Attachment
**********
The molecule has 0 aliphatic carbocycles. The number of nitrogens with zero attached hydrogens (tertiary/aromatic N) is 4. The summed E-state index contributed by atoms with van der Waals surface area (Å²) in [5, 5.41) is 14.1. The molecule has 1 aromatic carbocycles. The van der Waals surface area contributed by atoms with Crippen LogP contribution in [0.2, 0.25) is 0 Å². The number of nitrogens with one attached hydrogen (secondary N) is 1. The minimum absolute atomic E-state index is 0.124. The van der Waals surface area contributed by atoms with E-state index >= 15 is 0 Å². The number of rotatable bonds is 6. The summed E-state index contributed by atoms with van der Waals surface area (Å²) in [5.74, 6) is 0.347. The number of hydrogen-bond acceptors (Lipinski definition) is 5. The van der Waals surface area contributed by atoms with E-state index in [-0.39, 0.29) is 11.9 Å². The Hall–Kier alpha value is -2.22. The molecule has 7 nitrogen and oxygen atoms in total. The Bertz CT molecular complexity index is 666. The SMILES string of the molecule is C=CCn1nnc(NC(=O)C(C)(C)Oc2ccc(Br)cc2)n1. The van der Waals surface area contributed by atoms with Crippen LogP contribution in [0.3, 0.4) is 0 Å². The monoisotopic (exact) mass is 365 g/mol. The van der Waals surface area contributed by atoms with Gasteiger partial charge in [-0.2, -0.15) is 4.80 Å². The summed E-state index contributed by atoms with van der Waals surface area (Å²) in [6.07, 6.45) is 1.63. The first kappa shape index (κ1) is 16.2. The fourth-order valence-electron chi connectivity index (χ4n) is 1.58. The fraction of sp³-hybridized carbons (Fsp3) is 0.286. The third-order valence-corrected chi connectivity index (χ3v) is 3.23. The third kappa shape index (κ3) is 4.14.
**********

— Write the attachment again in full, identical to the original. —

The molecule has 0 aliphatic carbocycles. The number of nitrogens with zero attached hydrogens (tertiary/aromatic N) is 4. The summed E-state index contributed by atoms with van der Waals surface area (Å²) in [5, 5.41) is 14.1. The molecule has 1 aromatic carbocycles. The van der Waals surface area contributed by atoms with Crippen LogP contribution in [0.2, 0.25) is 0 Å². The number of nitrogens with one attached hydrogen (secondary N) is 1. The minimum absolute atomic E-state index is 0.124. The van der Waals surface area contributed by atoms with E-state index >= 15 is 0 Å². The number of rotatable bonds is 6. The summed E-state index contributed by atoms with van der Waals surface area (Å²) in [5.74, 6) is 0.347. The number of hydrogen-bond acceptors (Lipinski definition) is 5. The van der Waals surface area contributed by atoms with E-state index in [-0.39, 0.29) is 11.9 Å². The Hall–Kier alpha value is -2.22. The molecule has 7 nitrogen and oxygen atoms in total. The Bertz CT molecular complexity index is 666. The SMILES string of the molecule is C=CCn1nnc(NC(=O)C(C)(C)Oc2ccc(Br)cc2)n1. The van der Waals surface area contributed by atoms with Crippen LogP contribution in [0.3, 0.4) is 0 Å². The monoisotopic (exact) mass is 365 g/mol. The van der Waals surface area contributed by atoms with Gasteiger partial charge in [-0.2, -0.15) is 4.80 Å². The summed E-state index contributed by atoms with van der Waals surface area (Å²) in [6.07, 6.45) is 1.63. The first kappa shape index (κ1) is 16.2. The fourth-order valence-electron chi connectivity index (χ4n) is 1.58. The fraction of sp³-hybridized carbons (Fsp3) is 0.286. The third-order valence-corrected chi connectivity index (χ3v) is 3.23. The third kappa shape index (κ3) is 4.14.